Paintings Glow in a Repurposed Northwest Side Bar: A Review of “The Noise of Art” at Soccer Club Club

for Newcity Art, November 2016

Rebecca Morris, “Untitled (#04-16),” 2016. Oil and spray paint on canvas, 68 x 69 inches

Soccer Club Club, owned and operated by Drag City Records, brings together curator Mari Eastman’s work along with artists Rebecca Morris, Mary Weatherford, Anna Sew Hoy and Allison Schulnik for “The Noise of Art.” Judiciously hung, this group exhibition uses the more nuanced aspects of the space to the artists’ advantage, like the coat closet and mirror-backed bar, to smooth the edges on an otherwise unruly placement of works.

On a mahogany wall, in a now-empty bar with gridded floor-to-ceiling accents of the same rich brown color, hangs Mari Eastman’s seven-feet-high painting, “Artist Parties (White Sneakers).” The work depicts a gathering of women, children and a central male figure (the one with the white sneakers) under a crescent moon and feigning palms. Flanking either side of this work, Mary Weatherford’s neon paintings glow with a low intensity that illuminates their hand-painted linen backgrounds, faintly warming the colors nearest the tubes. Appropriately, Eastman and Weatherford’s work hang facing the DJ booth and two commemorative mosaic portraits of the bar’s previous proprietor, a former Polish soccer player of moderate success. Complicit in their surroundings, these works do not highlight the pulsing rhythm of the night, but rather that quiet, buzzing calm that comes after the barkeep has said their last goodbyes and locked the door.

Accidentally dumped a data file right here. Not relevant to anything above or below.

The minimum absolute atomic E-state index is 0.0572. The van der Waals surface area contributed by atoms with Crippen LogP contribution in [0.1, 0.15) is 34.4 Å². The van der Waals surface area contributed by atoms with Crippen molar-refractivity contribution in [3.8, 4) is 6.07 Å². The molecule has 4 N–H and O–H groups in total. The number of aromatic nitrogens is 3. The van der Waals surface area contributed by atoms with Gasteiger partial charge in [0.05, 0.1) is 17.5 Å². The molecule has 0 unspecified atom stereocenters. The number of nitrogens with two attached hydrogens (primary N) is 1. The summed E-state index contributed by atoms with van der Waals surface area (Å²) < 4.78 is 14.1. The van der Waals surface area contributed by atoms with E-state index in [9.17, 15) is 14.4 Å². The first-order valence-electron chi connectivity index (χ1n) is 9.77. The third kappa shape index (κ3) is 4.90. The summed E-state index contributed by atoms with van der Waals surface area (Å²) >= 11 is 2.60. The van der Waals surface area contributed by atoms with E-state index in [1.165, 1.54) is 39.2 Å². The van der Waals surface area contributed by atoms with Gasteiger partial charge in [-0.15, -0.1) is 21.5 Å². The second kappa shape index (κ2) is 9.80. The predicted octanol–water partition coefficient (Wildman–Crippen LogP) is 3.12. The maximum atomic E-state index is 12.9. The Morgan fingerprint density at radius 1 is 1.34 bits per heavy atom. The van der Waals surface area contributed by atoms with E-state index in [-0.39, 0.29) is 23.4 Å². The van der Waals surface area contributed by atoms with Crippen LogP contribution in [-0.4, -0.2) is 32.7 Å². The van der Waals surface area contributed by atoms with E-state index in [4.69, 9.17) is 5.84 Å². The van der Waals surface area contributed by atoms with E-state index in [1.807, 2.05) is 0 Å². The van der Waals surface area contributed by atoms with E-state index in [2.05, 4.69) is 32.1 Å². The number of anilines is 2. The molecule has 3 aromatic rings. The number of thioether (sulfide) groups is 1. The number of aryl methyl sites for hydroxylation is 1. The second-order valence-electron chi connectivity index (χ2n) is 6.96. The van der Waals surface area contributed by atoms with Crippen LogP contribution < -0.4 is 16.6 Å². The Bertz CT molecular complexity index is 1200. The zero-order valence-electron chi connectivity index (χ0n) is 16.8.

Installation view of “The Noise of Art” at Soccer Club Club, Fall 2016

Anna Sew Hoy’s glazed stoneware and Allison Schulnik’s topographical oil paintings insert moments of faint domesticity into this shrine of days past, with equally casual moments. The cat in Schulnik’s “Orange Kitty” neither appears frightened nor pleased, but simply acknowledging, and the wonderful “Red Amaryllis” work well in dialogue with Schulnik’s own ceramic contributions and Hoy’s vases.

As Eastman’s blue and white painting “Breaking Up By Phone” would suggest, these works contain the inexplicable noise of transition, that moment of anticipation as one song ends and the other has yet to begin. Hanging from a coat hook, Anna Sew Hoy’s “Pallette” best exemplifies this duality as it represents both signs of past use and future potential, nights of celebration remembered and days soundlessly lived. 

Through December 9 at Soccer Club Club, 2923 North Cicero